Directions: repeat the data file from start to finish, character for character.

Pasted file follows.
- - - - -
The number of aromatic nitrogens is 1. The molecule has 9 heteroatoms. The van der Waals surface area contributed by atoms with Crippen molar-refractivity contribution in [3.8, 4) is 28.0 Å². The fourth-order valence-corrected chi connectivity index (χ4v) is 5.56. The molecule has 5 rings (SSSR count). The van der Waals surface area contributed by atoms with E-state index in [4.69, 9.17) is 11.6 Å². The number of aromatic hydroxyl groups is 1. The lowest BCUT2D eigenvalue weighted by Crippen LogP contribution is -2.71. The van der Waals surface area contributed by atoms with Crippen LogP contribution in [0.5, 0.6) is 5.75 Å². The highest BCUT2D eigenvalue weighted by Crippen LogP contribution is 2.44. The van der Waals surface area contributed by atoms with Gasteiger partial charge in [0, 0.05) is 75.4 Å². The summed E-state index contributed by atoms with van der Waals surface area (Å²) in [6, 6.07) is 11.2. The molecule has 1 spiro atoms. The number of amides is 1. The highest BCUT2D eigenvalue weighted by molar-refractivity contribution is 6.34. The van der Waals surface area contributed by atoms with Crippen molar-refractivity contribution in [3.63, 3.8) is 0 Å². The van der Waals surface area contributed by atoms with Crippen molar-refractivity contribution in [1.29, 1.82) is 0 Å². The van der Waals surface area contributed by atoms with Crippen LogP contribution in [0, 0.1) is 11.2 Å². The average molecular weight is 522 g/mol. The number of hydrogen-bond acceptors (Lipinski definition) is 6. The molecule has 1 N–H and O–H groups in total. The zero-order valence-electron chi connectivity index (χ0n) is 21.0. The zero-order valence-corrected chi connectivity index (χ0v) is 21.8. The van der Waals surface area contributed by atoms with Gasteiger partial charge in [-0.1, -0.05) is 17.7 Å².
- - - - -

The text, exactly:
The number of aromatic nitrogens is 1. The molecule has 9 heteroatoms. The van der Waals surface area contributed by atoms with Crippen molar-refractivity contribution in [3.8, 4) is 28.0 Å². The fourth-order valence-corrected chi connectivity index (χ4v) is 5.56. The molecule has 5 rings (SSSR count). The van der Waals surface area contributed by atoms with E-state index in [4.69, 9.17) is 11.6 Å². The number of aromatic hydroxyl groups is 1. The lowest BCUT2D eigenvalue weighted by Crippen LogP contribution is -2.71. The van der Waals surface area contributed by atoms with Crippen LogP contribution in [0.5, 0.6) is 5.75 Å². The highest BCUT2D eigenvalue weighted by Crippen LogP contribution is 2.44. The van der Waals surface area contributed by atoms with Gasteiger partial charge in [0, 0.05) is 75.4 Å². The summed E-state index contributed by atoms with van der Waals surface area (Å²) in [6, 6.07) is 11.2. The molecule has 1 spiro atoms. The number of amides is 1. The highest BCUT2D eigenvalue weighted by molar-refractivity contribution is 6.34. The van der Waals surface area contributed by atoms with Crippen molar-refractivity contribution in [3.63, 3.8) is 0 Å². The van der Waals surface area contributed by atoms with Crippen molar-refractivity contribution in [1.29, 1.82) is 0 Å². The van der Waals surface area contributed by atoms with Crippen LogP contribution in [0, 0.1) is 11.2 Å². The average molecular weight is 522 g/mol. The number of hydrogen-bond acceptors (Lipinski definition) is 6. The molecule has 1 N–H and O–H groups in total. The zero-order valence-electron chi connectivity index (χ0n) is 21.0. The zero-order valence-corrected chi connectivity index (χ0v) is 21.8. The van der Waals surface area contributed by atoms with Gasteiger partial charge in [-0.1, -0.05) is 17.7 Å².